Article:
Across three major corporate PACs operated by insurance giants UnitedHealth, Humana, and Cigna, four Republicans and two Democrats on the subcommittee received thousands in primary and general election donations in the most recent election cycle. According to Federal Election Commission filings,
Brad Wenstrup of Ohio, chairman of the subcommittee and co-chair of the GOP Doctors Caucus, received $7,500 from Humana, $5,000 from Cigna, and $2,500 from UnitedHealth.
John Joyce of Pennsylvania received $2,500 from Humana, $6,000 from Cigna, and $8,000 from UnitedHealth.
Mariannette Miller-Meeks of Iowa received $6,500 from UnitedHealth.
Nicole Malliotakis of New York received $1,500 from UnitedHealth.
Democratic ranking member Raul Ruiz of California received $5,000 apiece from Humana and Cigna, plus $9,000 from UnitedHealth.
Michigan Democrat Debbie Dingell received $2,500 from Cigna.
The vaccine makers also gave to a few of the committee members. While Moderna does not operate a corporate PAC, Pfizer’s and Johnson & Johnson’s PACs doled out big checks to a few of the members last cycle:
Wenstrup received $5,000 from Pfizer and $6,500 from J&J
Joyce took $5,000 from Pfizer and $1,000 from J&J
Malliotakis received $1,500 from Pfizer
Ruiz received $5,500 apiece from Pfizer and J&J
Dingell received $5,000 from Pfizer and $2,500 from J&J
Deborah Ross, a Democrat from North Carolina, took $2,000 from Pfizer.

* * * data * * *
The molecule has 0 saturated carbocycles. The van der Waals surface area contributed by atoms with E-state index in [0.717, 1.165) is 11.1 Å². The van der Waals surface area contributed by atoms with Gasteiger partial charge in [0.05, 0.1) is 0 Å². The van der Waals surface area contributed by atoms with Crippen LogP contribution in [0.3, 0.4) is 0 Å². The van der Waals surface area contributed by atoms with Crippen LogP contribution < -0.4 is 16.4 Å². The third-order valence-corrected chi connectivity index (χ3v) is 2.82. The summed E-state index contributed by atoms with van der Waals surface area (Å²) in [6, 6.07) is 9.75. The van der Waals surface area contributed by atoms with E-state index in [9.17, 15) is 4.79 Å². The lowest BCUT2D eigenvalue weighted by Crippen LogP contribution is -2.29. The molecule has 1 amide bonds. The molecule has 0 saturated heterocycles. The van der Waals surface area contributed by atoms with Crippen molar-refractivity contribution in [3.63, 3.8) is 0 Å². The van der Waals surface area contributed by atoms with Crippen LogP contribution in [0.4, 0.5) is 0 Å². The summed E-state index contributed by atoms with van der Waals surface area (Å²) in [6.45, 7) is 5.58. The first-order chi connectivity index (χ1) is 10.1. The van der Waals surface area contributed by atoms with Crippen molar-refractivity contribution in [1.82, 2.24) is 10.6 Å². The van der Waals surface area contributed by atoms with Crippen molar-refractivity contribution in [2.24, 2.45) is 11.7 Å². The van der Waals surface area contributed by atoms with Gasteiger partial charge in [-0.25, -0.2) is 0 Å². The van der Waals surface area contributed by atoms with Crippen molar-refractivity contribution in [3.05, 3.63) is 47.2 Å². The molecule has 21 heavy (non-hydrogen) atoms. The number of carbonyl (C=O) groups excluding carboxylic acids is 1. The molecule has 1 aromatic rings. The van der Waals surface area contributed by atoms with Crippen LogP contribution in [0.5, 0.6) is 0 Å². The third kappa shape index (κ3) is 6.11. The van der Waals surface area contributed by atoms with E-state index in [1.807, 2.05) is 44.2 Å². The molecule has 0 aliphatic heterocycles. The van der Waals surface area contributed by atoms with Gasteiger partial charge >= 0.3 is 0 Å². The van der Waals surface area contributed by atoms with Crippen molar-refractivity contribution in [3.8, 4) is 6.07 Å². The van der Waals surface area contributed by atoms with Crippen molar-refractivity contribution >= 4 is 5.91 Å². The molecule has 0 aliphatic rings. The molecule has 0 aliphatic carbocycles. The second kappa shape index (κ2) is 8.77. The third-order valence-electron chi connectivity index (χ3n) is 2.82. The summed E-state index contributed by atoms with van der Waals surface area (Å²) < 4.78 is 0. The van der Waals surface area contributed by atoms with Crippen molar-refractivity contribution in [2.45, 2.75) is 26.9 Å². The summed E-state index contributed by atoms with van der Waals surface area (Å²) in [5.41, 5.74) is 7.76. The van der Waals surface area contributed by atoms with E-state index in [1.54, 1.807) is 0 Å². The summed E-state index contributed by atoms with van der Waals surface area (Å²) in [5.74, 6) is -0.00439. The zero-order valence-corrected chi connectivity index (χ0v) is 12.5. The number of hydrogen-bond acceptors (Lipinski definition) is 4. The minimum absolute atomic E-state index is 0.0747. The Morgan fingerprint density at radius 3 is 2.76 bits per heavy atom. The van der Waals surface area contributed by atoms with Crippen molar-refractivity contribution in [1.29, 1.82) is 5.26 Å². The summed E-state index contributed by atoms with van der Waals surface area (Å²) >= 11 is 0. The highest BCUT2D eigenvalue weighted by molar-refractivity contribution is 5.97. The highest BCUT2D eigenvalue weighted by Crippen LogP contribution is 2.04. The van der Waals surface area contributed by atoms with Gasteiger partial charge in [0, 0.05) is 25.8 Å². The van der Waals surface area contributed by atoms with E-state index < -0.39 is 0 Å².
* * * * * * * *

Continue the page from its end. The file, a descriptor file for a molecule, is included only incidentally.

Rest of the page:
Kweisi Mfume, Democrat of Maryland, took $1,000 from Pfizer.
These corporate PACs donate to key members across both parties in the House and Senate, increasing the volume when a lawmaker’s legislative priorities align with their own. It’s hard to find a member of Congress who does not accept corporate PAC donations, particularly from industries relevant to their committee work. Companies and their respective lobbyists, who are both in-house and contracted out to specializing firms, maintain alliances with lawmakers to keep their business from facing policies that may hurt their bottom line and ability to do business.
The donations in this case are noteworthy because right now the health insurance industry, which made a fortune during the first two years of the pandemic, has experienced increased tensions with vaccine makers and medical providers.
Aventus, which conducts COVID testing and other lab services, filed a class action lawsuit in December against United Healthcare for failing to reimburse for 34,000 COVID tests. Aventus and its co-plaintiffs, several other Florida-based healthcare providers, argue that the Coronavirus Aid, Relief, and Economic Security (CARES) Act required the insurance giant to cover the costs.
This is as the cost burden of COVID vaccines shifts from taxpayers to insurance plans, a move experts say is likely to cause premiums to increase. Pair that with depletion of the federal supply of vaccines, and both Medicare and private plans could see for the first time out-of-pocket costs for COVID vaccines, treatments, and tests—and potential disruptions to availability—according to a recent analysis by the Kaiser Family Foundation, a health-focused nonprofit.
The COVID Subcommittee is expected to work on a host of important pandemic-related subjects, including abusive business practices, economic impact, executive branch policies, and preparedness for future crises. But it’s reasonable to worry that, under its new Republican leadership, the subcommittee may take a sharp turn toward conspiracy theories and policies that favor certain industries over others.